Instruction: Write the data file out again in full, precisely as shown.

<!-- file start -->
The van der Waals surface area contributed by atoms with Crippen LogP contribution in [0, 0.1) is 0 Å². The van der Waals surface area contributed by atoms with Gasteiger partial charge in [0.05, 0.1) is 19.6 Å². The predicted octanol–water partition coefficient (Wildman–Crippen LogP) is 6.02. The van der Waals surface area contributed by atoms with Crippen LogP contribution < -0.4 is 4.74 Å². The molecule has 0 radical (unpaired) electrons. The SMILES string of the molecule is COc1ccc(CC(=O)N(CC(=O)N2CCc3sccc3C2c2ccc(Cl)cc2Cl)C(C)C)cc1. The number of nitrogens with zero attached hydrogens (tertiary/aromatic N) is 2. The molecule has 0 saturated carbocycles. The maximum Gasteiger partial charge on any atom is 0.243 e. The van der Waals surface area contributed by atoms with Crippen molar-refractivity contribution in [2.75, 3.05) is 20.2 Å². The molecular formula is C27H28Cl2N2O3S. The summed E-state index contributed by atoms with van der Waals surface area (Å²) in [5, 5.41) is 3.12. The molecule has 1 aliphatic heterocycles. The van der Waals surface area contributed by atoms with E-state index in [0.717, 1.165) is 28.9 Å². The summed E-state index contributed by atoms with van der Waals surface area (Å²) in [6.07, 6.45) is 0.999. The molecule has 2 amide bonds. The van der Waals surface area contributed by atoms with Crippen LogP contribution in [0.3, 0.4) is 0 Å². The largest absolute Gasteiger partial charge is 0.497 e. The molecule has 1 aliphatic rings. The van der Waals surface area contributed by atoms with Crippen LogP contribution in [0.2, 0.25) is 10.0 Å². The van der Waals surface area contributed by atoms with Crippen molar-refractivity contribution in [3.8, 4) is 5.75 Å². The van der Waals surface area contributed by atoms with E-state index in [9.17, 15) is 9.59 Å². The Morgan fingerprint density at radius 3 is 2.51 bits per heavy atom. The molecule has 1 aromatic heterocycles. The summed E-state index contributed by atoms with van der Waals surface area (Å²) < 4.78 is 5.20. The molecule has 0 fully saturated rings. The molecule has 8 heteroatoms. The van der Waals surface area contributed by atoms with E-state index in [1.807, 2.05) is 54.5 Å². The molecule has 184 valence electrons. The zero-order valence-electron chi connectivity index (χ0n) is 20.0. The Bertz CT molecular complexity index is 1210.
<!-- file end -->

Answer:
The van der Waals surface area contributed by atoms with Crippen LogP contribution in [0, 0.1) is 0 Å². The van der Waals surface area contributed by atoms with Gasteiger partial charge in [0.05, 0.1) is 19.6 Å². The predicted octanol–water partition coefficient (Wildman–Crippen LogP) is 6.02. The van der Waals surface area contributed by atoms with Crippen LogP contribution < -0.4 is 4.74 Å². The molecule has 0 radical (unpaired) electrons. The SMILES string of the molecule is COc1ccc(CC(=O)N(CC(=O)N2CCc3sccc3C2c2ccc(Cl)cc2Cl)C(C)C)cc1. The number of nitrogens with zero attached hydrogens (tertiary/aromatic N) is 2. The molecule has 0 saturated carbocycles. The maximum Gasteiger partial charge on any atom is 0.243 e. The van der Waals surface area contributed by atoms with Crippen molar-refractivity contribution in [2.75, 3.05) is 20.2 Å². The molecular formula is C27H28Cl2N2O3S. The summed E-state index contributed by atoms with van der Waals surface area (Å²) in [5, 5.41) is 3.12. The molecule has 1 aliphatic heterocycles. The van der Waals surface area contributed by atoms with E-state index in [0.717, 1.165) is 28.9 Å². The summed E-state index contributed by atoms with van der Waals surface area (Å²) in [6.07, 6.45) is 0.999. The molecule has 2 amide bonds. The van der Waals surface area contributed by atoms with Crippen LogP contribution in [0.3, 0.4) is 0 Å². The largest absolute Gasteiger partial charge is 0.497 e. The molecule has 1 aliphatic rings. The van der Waals surface area contributed by atoms with Crippen LogP contribution in [0.2, 0.25) is 10.0 Å². The van der Waals surface area contributed by atoms with Crippen molar-refractivity contribution in [3.8, 4) is 5.75 Å². The van der Waals surface area contributed by atoms with E-state index in [9.17, 15) is 9.59 Å². The Morgan fingerprint density at radius 3 is 2.51 bits per heavy atom. The molecule has 1 aromatic heterocycles. The summed E-state index contributed by atoms with van der Waals surface area (Å²) < 4.78 is 5.20. The molecule has 0 fully saturated rings. The molecule has 8 heteroatoms. The van der Waals surface area contributed by atoms with E-state index in [1.807, 2.05) is 54.5 Å². The molecule has 184 valence electrons. The zero-order valence-electron chi connectivity index (χ0n) is 20.0. The Bertz CT molecular complexity index is 1210.